Acidic, metal-laden drainage from abandoned coal mines is common in Appalachia and has a negative effect on aquatic resources including degradation of habitat and loss of important recreational fisheries. In Pennsylvania, the 3,000 miles of streams degraded by AMD create an estimated annual loss of $67 million in revenue associated with sport fishing. The cost for correcting the AMD-related problems with currently available technology is estimated to be $5 billion to $15 billion.

source: http://pa.water.usgs.gov/projects/amd/restoration.html

Acid rain effects, just in PA:    

                                                                                   http://www.gasp-pgh.org/hotline/hotline-fall-1999/fall99-3/

And:  

http://www.dep.state.pa.us/dep....ain.htm

 

And don't eat the fish, due to mercury poisoning, primarily from power plant emissions:

http://www.depweb.state.pa.us/watersu....=453946

So, somebody tell me again why ONE industry has the right to pollute up everyone's world??  :angry:  :angry:

A cost of from between $5 and 15 BILLION dollars for the clean up?? In one state??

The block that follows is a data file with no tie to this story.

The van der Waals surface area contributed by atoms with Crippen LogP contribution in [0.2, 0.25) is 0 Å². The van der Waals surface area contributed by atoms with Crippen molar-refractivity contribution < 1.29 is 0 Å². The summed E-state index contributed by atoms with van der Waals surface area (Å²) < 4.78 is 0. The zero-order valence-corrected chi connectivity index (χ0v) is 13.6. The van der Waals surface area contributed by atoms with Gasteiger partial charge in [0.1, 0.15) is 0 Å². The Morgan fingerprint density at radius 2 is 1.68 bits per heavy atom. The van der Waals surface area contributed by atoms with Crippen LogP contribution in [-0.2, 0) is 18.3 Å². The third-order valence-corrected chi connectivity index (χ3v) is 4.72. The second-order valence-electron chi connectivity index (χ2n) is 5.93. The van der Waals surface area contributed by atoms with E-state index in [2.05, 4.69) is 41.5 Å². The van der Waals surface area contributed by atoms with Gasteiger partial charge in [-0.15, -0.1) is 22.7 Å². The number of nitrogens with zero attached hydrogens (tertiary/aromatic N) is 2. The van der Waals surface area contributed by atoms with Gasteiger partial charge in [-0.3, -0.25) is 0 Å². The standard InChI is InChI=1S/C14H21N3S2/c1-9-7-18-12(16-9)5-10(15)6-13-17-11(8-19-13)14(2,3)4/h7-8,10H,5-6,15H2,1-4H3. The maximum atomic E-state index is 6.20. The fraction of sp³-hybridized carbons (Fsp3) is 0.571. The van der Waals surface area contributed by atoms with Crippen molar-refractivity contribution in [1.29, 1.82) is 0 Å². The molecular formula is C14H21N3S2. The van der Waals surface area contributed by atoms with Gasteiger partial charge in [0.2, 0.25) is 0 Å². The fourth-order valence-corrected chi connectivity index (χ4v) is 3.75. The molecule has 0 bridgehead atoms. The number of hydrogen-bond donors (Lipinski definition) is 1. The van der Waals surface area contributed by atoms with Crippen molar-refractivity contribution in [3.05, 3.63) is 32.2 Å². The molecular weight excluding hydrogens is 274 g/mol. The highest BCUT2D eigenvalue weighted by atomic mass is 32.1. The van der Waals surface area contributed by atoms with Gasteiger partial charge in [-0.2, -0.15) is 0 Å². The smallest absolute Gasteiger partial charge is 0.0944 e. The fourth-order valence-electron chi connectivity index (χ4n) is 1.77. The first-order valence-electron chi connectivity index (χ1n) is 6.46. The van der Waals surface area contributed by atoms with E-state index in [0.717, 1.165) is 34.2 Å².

All I am saying is if you mess it up, you clean it up. That rule applies to our children and to most people. Why does it NOT apply to coal and coal powered electric plants??

A pox on the whole lot of them. To quote my favorite Vice President: " I said it and I meant it."

Quailguy

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The acid mine drainage problem, just in PA:

Acidic, metal-laden drainage from abandoned coal mines is common in Appalachia and has a negative effect on aquatic resources...

I agree.

But what I wonder is if the damage was done by the mining industry years ago?  

Or stated another way, I agree the practices of the mining industry from years gone by was horrible.  Is it better today and we are blaming them for something that happened 25 years ago?  Or is it still happening today?